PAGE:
Absent serious penalties for infringement, we all know what will happen. The unscrupulous will infringe with impunity, as relief must be sought in the federal courts, where the costs of filing will exceed any reasonable expectation of recovery. The reasoning here is particularly benighted. You would be entitled to recover as damages the fair market value for a license for the infringed work. The presumption, however, is that since you have not already sold the work it has no value, so no damages. All of those embarrassing photos you take of each other using cell phones which end up on random websites would now be fair game for exploitation by commercial interests.

Although the legislation provides for a “bad faith” exception to the waiving of penalties, demonstrating bad faith in a legal context where you have the burden to so prove is almost impossible without extended and expensive discovery, which is foreclosed in any event without initial showing of bad faith.

The Copyright Office is convinced that orphaned works are a serious problem because they received 741 responses to their request for comment. Although only 24 percent of these responses addressed what the office itself thought was the orphaned works problem, they nonetheless conclude, “there is good evidence that the orphaned works problem is real and warrants attention, and none of the commenters made any serious argument questioning that conclusion.” In other words, those who believe there is no problem are defined as not serious and dismissed out of hand.

As a gauge of seriousness, when the Federal Communications Commission tried to change ownership rules to allow further media conglomeration—a serious problem—it received millions of negative comments. Why, then, would Congress be solving such a minor problem in such a sweeping way?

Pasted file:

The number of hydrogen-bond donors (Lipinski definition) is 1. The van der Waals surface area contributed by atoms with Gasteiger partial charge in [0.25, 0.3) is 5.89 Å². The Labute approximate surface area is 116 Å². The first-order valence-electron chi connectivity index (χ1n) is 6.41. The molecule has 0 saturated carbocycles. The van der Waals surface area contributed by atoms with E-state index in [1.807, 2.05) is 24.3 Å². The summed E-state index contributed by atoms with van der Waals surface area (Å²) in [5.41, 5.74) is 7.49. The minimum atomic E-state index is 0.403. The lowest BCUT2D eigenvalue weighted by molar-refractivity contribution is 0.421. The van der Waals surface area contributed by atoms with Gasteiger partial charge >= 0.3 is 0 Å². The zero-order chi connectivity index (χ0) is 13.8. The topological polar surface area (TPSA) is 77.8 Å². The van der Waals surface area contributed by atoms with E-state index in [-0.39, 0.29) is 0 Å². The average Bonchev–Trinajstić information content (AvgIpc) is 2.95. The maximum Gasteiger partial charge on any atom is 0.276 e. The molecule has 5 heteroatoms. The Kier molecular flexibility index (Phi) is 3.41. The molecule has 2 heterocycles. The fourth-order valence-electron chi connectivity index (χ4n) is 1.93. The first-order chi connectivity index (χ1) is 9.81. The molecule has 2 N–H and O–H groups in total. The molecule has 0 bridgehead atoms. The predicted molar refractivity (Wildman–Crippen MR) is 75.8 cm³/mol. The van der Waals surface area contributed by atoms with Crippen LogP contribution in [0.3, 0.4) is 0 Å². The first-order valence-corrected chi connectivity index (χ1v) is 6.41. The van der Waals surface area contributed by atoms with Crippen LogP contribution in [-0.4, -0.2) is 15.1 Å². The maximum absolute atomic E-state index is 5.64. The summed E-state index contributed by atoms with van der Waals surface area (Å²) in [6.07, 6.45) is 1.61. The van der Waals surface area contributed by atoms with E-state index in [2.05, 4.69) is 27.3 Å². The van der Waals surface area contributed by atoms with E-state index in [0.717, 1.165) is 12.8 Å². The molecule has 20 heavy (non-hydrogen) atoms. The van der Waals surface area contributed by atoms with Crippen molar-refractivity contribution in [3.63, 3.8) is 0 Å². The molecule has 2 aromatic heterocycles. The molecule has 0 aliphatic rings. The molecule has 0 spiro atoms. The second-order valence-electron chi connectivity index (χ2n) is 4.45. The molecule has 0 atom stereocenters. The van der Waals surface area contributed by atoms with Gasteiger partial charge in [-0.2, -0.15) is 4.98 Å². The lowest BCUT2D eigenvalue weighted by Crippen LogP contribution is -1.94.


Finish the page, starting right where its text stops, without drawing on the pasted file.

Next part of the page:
In a footnote on page 37 of the report, it was noted that Google “plans large-scale commercial uses” of the kinds of work that would normally be found in uncatalogued archives. Furthermore, the Act provides specific exceptions for nonprofit educational institutions, libraries and archives. However, the term “archives” is not qualified by the term “not-for-profit.” Some of the nation's largest archives of photographic material are in private and/or corporate hands, and these organizations would be exempt as if they were operating in the public interest rather than in their own private interest.

What Congress should be doing is building a more robust definition of fair use and public domain. But such robust definitions of fair use and public domain—which allow for the free flow of information, the alleged rationale for the Orphan Works Act—do not serve commercial interests. This is yet another instance of large corporations being able to override the rights of individuals.

If any of this has piqued your interest, you can check on what I have said by searching the term “Orphan Works Act” and see if I've gotten it right.

If you think I have, I would urge you to call, email or fax your congressional delegation and ask them to vote your opinion on this issue. You can also go to and sign one of the petitions stating your position.

After all, it is your work—only you can protect it.